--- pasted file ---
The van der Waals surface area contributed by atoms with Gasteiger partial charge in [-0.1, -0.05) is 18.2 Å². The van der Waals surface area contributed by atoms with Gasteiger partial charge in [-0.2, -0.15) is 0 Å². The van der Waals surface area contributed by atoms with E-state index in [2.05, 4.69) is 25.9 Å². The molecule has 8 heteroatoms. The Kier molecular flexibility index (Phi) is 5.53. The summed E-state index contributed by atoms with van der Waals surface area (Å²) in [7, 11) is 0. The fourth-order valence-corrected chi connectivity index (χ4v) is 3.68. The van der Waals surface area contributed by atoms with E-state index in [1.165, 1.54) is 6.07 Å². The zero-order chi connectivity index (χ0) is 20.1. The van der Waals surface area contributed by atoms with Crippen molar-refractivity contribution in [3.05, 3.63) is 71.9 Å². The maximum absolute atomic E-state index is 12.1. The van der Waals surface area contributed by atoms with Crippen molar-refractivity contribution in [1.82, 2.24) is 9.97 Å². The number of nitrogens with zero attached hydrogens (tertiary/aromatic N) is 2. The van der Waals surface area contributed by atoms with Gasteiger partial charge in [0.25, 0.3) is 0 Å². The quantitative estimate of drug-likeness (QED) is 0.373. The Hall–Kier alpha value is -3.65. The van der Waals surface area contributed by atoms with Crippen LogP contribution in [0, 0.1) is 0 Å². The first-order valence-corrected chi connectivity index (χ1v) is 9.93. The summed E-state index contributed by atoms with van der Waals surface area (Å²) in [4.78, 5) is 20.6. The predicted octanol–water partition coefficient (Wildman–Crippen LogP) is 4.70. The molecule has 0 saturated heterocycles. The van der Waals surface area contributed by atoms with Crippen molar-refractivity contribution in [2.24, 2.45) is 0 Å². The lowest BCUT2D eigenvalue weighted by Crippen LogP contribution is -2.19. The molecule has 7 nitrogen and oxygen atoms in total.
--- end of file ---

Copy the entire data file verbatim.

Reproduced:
The van der Waals surface area contributed by atoms with Gasteiger partial charge in [-0.1, -0.05) is 18.2 Å². The van der Waals surface area contributed by atoms with Gasteiger partial charge in [-0.2, -0.15) is 0 Å². The van der Waals surface area contributed by atoms with E-state index in [2.05, 4.69) is 25.9 Å². The molecule has 8 heteroatoms. The Kier molecular flexibility index (Phi) is 5.53. The summed E-state index contributed by atoms with van der Waals surface area (Å²) in [7, 11) is 0. The fourth-order valence-corrected chi connectivity index (χ4v) is 3.68. The van der Waals surface area contributed by atoms with E-state index in [1.165, 1.54) is 6.07 Å². The zero-order chi connectivity index (χ0) is 20.1. The van der Waals surface area contributed by atoms with Crippen molar-refractivity contribution in [3.05, 3.63) is 71.9 Å². The maximum absolute atomic E-state index is 12.1. The van der Waals surface area contributed by atoms with Crippen molar-refractivity contribution in [1.82, 2.24) is 9.97 Å². The number of nitrogens with zero attached hydrogens (tertiary/aromatic N) is 2. The van der Waals surface area contributed by atoms with Gasteiger partial charge in [0.25, 0.3) is 0 Å². The quantitative estimate of drug-likeness (QED) is 0.373. The Hall–Kier alpha value is -3.65. The van der Waals surface area contributed by atoms with Crippen LogP contribution in [0, 0.1) is 0 Å². The first-order valence-corrected chi connectivity index (χ1v) is 9.93. The summed E-state index contributed by atoms with van der Waals surface area (Å²) in [4.78, 5) is 20.6. The predicted octanol–water partition coefficient (Wildman–Crippen LogP) is 4.70. The molecule has 0 saturated heterocycles. The van der Waals surface area contributed by atoms with Crippen molar-refractivity contribution in [2.24, 2.45) is 0 Å². The lowest BCUT2D eigenvalue weighted by Crippen LogP contribution is -2.19. The molecule has 7 nitrogen and oxygen atoms in total.